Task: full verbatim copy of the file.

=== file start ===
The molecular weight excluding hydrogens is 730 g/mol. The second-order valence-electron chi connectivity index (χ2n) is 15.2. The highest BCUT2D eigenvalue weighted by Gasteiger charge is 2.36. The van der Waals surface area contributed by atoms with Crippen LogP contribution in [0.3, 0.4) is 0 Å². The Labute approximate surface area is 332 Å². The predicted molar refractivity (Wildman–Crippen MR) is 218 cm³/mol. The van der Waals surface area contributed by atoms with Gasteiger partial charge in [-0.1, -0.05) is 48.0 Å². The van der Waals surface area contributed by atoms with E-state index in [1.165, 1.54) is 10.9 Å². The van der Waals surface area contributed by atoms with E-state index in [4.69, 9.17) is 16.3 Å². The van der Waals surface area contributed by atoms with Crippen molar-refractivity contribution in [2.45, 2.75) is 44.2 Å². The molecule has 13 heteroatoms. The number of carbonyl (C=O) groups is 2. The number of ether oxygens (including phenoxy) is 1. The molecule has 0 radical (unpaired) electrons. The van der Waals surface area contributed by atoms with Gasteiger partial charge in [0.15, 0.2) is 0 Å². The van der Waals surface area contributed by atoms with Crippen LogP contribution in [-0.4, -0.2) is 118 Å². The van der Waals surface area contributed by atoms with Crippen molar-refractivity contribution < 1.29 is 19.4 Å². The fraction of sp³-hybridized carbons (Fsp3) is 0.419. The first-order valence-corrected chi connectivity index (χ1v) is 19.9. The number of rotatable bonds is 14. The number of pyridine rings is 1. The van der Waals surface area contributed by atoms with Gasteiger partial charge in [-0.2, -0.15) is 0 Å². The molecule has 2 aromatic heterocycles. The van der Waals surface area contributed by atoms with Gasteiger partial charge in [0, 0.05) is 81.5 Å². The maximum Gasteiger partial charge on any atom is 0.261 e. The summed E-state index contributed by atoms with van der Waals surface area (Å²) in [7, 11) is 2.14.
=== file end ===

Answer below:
The molecular weight excluding hydrogens is 730 g/mol. The second-order valence-electron chi connectivity index (χ2n) is 15.2. The highest BCUT2D eigenvalue weighted by Gasteiger charge is 2.36. The van der Waals surface area contributed by atoms with Crippen LogP contribution in [0.3, 0.4) is 0 Å². The Labute approximate surface area is 332 Å². The predicted molar refractivity (Wildman–Crippen MR) is 218 cm³/mol. The van der Waals surface area contributed by atoms with Gasteiger partial charge in [-0.1, -0.05) is 48.0 Å². The van der Waals surface area contributed by atoms with E-state index in [1.165, 1.54) is 10.9 Å². The van der Waals surface area contributed by atoms with E-state index in [4.69, 9.17) is 16.3 Å². The van der Waals surface area contributed by atoms with Crippen molar-refractivity contribution in [2.45, 2.75) is 44.2 Å². The molecule has 13 heteroatoms. The number of carbonyl (C=O) groups is 2. The number of ether oxygens (including phenoxy) is 1. The molecule has 0 radical (unpaired) electrons. The van der Waals surface area contributed by atoms with Gasteiger partial charge in [0.15, 0.2) is 0 Å². The van der Waals surface area contributed by atoms with Crippen LogP contribution in [-0.4, -0.2) is 118 Å². The van der Waals surface area contributed by atoms with Crippen molar-refractivity contribution < 1.29 is 19.4 Å². The fraction of sp³-hybridized carbons (Fsp3) is 0.419. The first-order valence-corrected chi connectivity index (χ1v) is 19.9. The number of rotatable bonds is 14. The number of pyridine rings is 1. The van der Waals surface area contributed by atoms with Gasteiger partial charge in [-0.2, -0.15) is 0 Å². The molecule has 2 aromatic heterocycles. The van der Waals surface area contributed by atoms with Gasteiger partial charge in [0, 0.05) is 81.5 Å². The maximum Gasteiger partial charge on any atom is 0.261 e. The summed E-state index contributed by atoms with van der Waals surface area (Å²) in [7, 11) is 2.14.